Inside Nihilent’s user experience lab
Since opening its first user experience (UX) laboratory in SA, global consulting and services company Nihilent has witnessed an increase in the number of cross-sector organisations that require an agile approach to implementing their UX strategy.
In April, the India-headquartered company unveiled its UX lab, the first one outside India.
The new lab, based at The Campus in Bryanston, offers organisations services such as product design and development, evaluation of Web and mobile apps, design thinking, user interface design and change management. It also helps businesses design innovative and disruptive business models.
Speaking to ITWeb during a tour of the lab, Deepak Prabhu, VP of consulting and design at Nihilent, explained that in the digital era, organisations are required to transform their customer value proposition using an agile, innovative approach in their product and service offerings.
“However, meeting their customers’ increasing demands often becomes challenging, and usually the key problem boils down to the way they have designed their customer experience. The Nihilent lab uses a patented design-thinking framework and analytical tools to identify cognitive and emotional triggers as well as non-verbal modalities of UX, to assess how customers respond to products,” noted Prabhu.
The lab has multidisciplinary teams of professionals who work with organisations to enhance the UX, by compiling consumer data, based on non-verbal and verbal cues, to humanise the interaction between consumers and technology.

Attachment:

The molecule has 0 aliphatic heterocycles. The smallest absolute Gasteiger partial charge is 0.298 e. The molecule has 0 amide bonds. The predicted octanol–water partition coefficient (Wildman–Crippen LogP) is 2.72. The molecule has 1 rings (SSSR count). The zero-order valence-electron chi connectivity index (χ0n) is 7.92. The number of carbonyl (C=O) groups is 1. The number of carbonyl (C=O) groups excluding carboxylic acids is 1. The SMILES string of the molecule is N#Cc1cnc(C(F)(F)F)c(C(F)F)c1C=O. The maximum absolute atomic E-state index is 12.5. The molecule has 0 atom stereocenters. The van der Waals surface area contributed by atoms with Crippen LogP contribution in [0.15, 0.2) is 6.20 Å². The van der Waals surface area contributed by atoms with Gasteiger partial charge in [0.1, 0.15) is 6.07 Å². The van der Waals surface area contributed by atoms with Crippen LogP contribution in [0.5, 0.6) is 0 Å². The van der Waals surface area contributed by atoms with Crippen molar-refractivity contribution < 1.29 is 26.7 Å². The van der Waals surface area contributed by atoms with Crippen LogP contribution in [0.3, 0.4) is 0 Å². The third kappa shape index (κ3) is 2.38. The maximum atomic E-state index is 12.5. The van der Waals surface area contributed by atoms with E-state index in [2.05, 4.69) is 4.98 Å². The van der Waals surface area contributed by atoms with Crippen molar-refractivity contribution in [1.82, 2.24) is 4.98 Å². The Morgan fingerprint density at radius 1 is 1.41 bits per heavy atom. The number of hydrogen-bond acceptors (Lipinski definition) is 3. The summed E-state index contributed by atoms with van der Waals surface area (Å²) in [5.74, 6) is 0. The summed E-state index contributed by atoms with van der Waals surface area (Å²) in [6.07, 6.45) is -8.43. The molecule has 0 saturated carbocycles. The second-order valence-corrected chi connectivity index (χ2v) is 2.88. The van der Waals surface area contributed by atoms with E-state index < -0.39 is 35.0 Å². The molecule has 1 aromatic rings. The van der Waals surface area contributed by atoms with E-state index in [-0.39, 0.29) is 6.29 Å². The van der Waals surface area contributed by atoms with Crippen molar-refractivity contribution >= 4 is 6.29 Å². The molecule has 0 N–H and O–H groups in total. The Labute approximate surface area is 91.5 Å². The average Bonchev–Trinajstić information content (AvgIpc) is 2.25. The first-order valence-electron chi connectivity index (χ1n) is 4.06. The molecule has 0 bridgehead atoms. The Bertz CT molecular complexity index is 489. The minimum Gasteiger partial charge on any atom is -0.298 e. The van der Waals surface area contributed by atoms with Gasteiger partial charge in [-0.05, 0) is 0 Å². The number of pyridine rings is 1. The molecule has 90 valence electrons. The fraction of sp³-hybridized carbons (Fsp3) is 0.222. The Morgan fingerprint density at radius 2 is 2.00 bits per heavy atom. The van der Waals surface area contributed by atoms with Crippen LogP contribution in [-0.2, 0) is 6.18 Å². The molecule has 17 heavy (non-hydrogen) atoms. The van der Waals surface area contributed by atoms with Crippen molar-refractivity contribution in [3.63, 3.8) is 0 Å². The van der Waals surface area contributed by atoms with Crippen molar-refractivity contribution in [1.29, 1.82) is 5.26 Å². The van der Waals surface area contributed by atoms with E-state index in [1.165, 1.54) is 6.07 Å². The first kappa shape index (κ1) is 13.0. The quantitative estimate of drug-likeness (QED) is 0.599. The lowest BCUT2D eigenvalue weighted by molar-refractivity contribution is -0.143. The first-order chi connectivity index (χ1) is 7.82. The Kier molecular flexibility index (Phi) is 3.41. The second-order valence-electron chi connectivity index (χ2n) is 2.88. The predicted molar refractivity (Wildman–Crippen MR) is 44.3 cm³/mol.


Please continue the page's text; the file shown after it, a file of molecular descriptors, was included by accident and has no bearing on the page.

In order to get a real experience of how customers perceive and engage with a brand’s offerings, Nihilent recruits individuals according to the target market demographics stipulated by the client.
The lab encompasses three main rooms: observation centre, test room and simulation centre.
Technologies used in the lab include brain wave sensors, Web cams, large TV screens, Microsoft Azure’s facial recognition tools, headsets and Lumos software, all aimed at monitoring a customer’s senses, and analysing how the product makes them “feel” while using it.
The products tested can include anything from digital offerings such as mobile or Web apps, digital banking services or engaging with a company chatbot, to physical services such as waiting in a queue.
The client starts by identifying who the target market is and what they want to achieve. A Nihilent consultant then undertakes a process where a ‘guinea pig’ customer is identified and used to test the product/service offering.
After the identification process, the customer undergoes the test, experimenting with the mobile app or Web site, to test the UX in terms of functionality and ease of use.
Using biometric technology, sensors and cameras, the customer’s facial expression, emotional response and brain activity are detected and analysed.
The client is able to view the testing process through computer screens from a different room – the observation centre.
Finally, in the simulation centre, the customer watches videos and footage relating to the experience and is given an opportunity to participate in a one-on-one interview to provide feedback about the product experience.
The data points received from the test include Web cam, brain waves, face-to-face interview and biometrics information, which are all analysed to determine what re-evaluation process has to be introduced.
“Our consultation services are not limited to digital solutions. We also give clients regular visits in their offices to assess the physical processes and how to implement change management in their user experience,” Prabhu concluded.